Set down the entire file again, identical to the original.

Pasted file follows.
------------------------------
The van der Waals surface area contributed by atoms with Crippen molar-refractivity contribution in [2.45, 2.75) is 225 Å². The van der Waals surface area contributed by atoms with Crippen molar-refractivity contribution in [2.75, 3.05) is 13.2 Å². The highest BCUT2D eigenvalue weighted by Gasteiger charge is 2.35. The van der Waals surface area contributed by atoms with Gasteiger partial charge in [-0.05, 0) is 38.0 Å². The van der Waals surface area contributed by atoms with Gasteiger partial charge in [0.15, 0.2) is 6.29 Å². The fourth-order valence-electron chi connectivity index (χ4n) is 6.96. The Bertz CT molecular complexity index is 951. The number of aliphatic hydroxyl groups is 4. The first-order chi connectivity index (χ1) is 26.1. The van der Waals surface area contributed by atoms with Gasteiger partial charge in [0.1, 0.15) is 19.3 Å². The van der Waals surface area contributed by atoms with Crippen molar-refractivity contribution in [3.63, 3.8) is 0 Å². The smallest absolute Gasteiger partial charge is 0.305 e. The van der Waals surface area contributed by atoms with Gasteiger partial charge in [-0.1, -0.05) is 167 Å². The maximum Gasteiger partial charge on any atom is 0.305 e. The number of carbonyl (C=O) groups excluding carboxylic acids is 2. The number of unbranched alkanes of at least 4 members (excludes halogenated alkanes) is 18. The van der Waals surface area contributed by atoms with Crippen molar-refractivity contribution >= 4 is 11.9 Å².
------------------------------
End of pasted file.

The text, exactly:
The van der Waals surface area contributed by atoms with Crippen molar-refractivity contribution in [2.45, 2.75) is 225 Å². The van der Waals surface area contributed by atoms with Crippen molar-refractivity contribution in [2.75, 3.05) is 13.2 Å². The highest BCUT2D eigenvalue weighted by Gasteiger charge is 2.35. The van der Waals surface area contributed by atoms with Gasteiger partial charge in [-0.05, 0) is 38.0 Å². The van der Waals surface area contributed by atoms with Gasteiger partial charge in [0.15, 0.2) is 6.29 Å². The fourth-order valence-electron chi connectivity index (χ4n) is 6.96. The Bertz CT molecular complexity index is 951. The number of aliphatic hydroxyl groups is 4. The first-order chi connectivity index (χ1) is 26.1. The van der Waals surface area contributed by atoms with Gasteiger partial charge in [0.1, 0.15) is 19.3 Å². The van der Waals surface area contributed by atoms with Crippen molar-refractivity contribution in [3.63, 3.8) is 0 Å². The smallest absolute Gasteiger partial charge is 0.305 e. The van der Waals surface area contributed by atoms with Gasteiger partial charge in [-0.1, -0.05) is 167 Å². The maximum Gasteiger partial charge on any atom is 0.305 e. The number of carbonyl (C=O) groups excluding carboxylic acids is 2. The number of unbranched alkanes of at least 4 members (excludes halogenated alkanes) is 18. The van der Waals surface area contributed by atoms with Crippen molar-refractivity contribution >= 4 is 11.9 Å².